Creed or Screed? C. S. Lewis Weighs In to the Election Season

Very glad to share a few thoughts on C. S. Lewis and the current political rhetoric on Christian Century’s Then and Now blog. Thanks to Eddie Carson for the chance. As this campaign season reels recklessly, leaving a wake of increasing intolerance, those holding differing opinions can find little common ground. Past seasons of “come, let us reason together” have disappeared; unreasoned...
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C. S. Lewis Got it Wrong: A Reliable Date for Theistic Conversion?

(NB: This expanded version contains some significant information edited out of the First Things version, which they edited for space.) In March of 2013, a debate began here about Alister McGrath’s new biography of C. S. Lewis and the re-dating of Lewis’s Theistic conversion. Since then, an unpublished autobiographical manuscript of that conversion has come to light, settling the question...
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Did C. S. Lewis Get It Wrong?

A Newly-Transcribed Manuscript Corrects the Chronology of C. S. Lewis’s Theistic Conversion For me it all began, not with a picture, but with an overheard conversation. Last summer, while at the delightful Marion E. Wade Center doing research for a book project on Till We Have Faces, I eavesdropped a discussion concerning an unpublished manuscript by C. S. Lewis that had been labeled as an...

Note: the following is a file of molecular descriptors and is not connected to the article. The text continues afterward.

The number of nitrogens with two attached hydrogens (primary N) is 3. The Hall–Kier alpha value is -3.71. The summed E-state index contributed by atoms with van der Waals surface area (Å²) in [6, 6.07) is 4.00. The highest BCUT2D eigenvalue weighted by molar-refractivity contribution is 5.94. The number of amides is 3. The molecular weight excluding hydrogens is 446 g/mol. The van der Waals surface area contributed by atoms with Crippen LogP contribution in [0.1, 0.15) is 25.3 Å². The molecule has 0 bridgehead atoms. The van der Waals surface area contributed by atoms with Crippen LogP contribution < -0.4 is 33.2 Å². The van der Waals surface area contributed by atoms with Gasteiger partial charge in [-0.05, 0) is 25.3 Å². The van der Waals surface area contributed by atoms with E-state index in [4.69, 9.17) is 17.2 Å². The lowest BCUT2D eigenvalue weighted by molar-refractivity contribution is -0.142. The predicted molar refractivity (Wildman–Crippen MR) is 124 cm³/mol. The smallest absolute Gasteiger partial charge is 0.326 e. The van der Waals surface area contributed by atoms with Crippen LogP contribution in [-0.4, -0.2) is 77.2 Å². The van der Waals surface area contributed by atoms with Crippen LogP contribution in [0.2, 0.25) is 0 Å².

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A World Aflame with Words

A World Aflame with Words: Musing on Malcolm Guite’s “On being told my poetry was found in a broken photo-copier” Note: By day, I work as a high school English teacher, regularly cajoling, threatening, wooing, enticing, bribing, and even tricking teenagers into reading thoroughly and, if and when at all possible, enjoying their reading, especially poetry. As such, I covet such kind thoughts...
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Some Time Still

Many thanks again, both to Kelly Belmonte for prodding me to guest post, and to Holly Ordway for indefatigable help in editing a half a dozen drafts of this! Some Time Still Emily Dickinson says: The soul selects her own society, Then shuts the door; On her divine majority Obtrude no more. Unmoved, she notes the chariot’s pausing At her low gate; Unmoved, an emperor is kneeling Upon her...
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